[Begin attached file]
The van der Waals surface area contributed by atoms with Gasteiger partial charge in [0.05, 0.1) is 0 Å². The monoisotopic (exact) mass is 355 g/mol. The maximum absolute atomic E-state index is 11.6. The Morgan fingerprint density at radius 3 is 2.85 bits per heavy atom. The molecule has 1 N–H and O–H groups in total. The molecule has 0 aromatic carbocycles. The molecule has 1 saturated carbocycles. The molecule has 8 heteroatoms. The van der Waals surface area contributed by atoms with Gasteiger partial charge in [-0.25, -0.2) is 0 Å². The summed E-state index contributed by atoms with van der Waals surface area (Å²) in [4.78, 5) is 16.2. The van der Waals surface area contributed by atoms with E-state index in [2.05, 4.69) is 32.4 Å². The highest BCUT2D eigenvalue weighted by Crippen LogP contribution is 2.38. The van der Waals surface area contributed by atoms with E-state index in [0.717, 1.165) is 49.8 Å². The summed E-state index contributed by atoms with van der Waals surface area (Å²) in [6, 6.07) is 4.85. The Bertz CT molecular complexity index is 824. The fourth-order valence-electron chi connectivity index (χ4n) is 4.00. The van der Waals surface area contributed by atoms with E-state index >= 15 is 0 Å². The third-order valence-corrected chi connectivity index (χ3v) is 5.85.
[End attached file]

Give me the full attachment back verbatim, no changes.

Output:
The van der Waals surface area contributed by atoms with Gasteiger partial charge in [0.05, 0.1) is 0 Å². The monoisotopic (exact) mass is 355 g/mol. The maximum absolute atomic E-state index is 11.6. The Morgan fingerprint density at radius 3 is 2.85 bits per heavy atom. The molecule has 1 N–H and O–H groups in total. The molecule has 0 aromatic carbocycles. The molecule has 1 saturated carbocycles. The molecule has 8 heteroatoms. The van der Waals surface area contributed by atoms with Gasteiger partial charge in [-0.25, -0.2) is 0 Å². The summed E-state index contributed by atoms with van der Waals surface area (Å²) in [4.78, 5) is 16.2. The van der Waals surface area contributed by atoms with E-state index in [2.05, 4.69) is 32.4 Å². The highest BCUT2D eigenvalue weighted by Crippen LogP contribution is 2.38. The van der Waals surface area contributed by atoms with E-state index in [0.717, 1.165) is 49.8 Å². The summed E-state index contributed by atoms with van der Waals surface area (Å²) in [6, 6.07) is 4.85. The Bertz CT molecular complexity index is 824. The fourth-order valence-electron chi connectivity index (χ4n) is 4.00. The van der Waals surface area contributed by atoms with E-state index >= 15 is 0 Å². The third-order valence-corrected chi connectivity index (χ3v) is 5.85.